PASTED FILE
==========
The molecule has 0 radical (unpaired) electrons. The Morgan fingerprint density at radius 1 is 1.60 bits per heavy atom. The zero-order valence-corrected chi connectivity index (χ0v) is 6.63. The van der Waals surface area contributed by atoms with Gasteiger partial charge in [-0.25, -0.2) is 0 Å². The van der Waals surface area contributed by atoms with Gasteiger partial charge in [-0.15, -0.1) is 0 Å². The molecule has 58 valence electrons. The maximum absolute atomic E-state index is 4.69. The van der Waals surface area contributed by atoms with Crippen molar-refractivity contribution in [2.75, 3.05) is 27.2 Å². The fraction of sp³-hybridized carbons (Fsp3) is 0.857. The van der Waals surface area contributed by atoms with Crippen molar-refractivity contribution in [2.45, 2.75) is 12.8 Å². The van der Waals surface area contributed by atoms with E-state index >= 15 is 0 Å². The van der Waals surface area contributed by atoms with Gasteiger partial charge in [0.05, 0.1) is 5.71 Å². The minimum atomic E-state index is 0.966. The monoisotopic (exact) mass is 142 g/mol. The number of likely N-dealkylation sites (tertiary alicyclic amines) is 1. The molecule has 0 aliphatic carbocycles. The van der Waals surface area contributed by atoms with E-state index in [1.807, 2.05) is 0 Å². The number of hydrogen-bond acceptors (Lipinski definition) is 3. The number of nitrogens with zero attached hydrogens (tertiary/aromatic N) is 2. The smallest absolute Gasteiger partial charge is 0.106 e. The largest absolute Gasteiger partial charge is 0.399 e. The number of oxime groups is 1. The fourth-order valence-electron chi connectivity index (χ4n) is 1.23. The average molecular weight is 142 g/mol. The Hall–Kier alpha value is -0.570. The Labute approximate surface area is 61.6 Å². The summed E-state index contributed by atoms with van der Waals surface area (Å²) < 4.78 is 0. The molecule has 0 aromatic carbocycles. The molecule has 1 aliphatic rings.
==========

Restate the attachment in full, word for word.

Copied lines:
The molecule has 0 radical (unpaired) electrons. The Morgan fingerprint density at radius 1 is 1.60 bits per heavy atom. The zero-order valence-corrected chi connectivity index (χ0v) is 6.63. The van der Waals surface area contributed by atoms with Gasteiger partial charge in [-0.25, -0.2) is 0 Å². The van der Waals surface area contributed by atoms with Gasteiger partial charge in [-0.15, -0.1) is 0 Å². The molecule has 58 valence electrons. The maximum absolute atomic E-state index is 4.69. The van der Waals surface area contributed by atoms with Crippen molar-refractivity contribution in [2.75, 3.05) is 27.2 Å². The fraction of sp³-hybridized carbons (Fsp3) is 0.857. The van der Waals surface area contributed by atoms with Crippen molar-refractivity contribution in [2.45, 2.75) is 12.8 Å². The van der Waals surface area contributed by atoms with E-state index >= 15 is 0 Å². The van der Waals surface area contributed by atoms with Gasteiger partial charge in [0.05, 0.1) is 5.71 Å². The minimum atomic E-state index is 0.966. The monoisotopic (exact) mass is 142 g/mol. The number of likely N-dealkylation sites (tertiary alicyclic amines) is 1. The molecule has 0 aliphatic carbocycles. The van der Waals surface area contributed by atoms with E-state index in [1.807, 2.05) is 0 Å². The number of hydrogen-bond acceptors (Lipinski definition) is 3. The number of nitrogens with zero attached hydrogens (tertiary/aromatic N) is 2. The smallest absolute Gasteiger partial charge is 0.106 e. The largest absolute Gasteiger partial charge is 0.399 e. The number of oxime groups is 1. The fourth-order valence-electron chi connectivity index (χ4n) is 1.23. The average molecular weight is 142 g/mol. The Hall–Kier alpha value is -0.570. The Labute approximate surface area is 61.6 Å². The summed E-state index contributed by atoms with van der Waals surface area (Å²) < 4.78 is 0. The molecule has 0 aromatic carbocycles. The molecule has 1 aliphatic rings.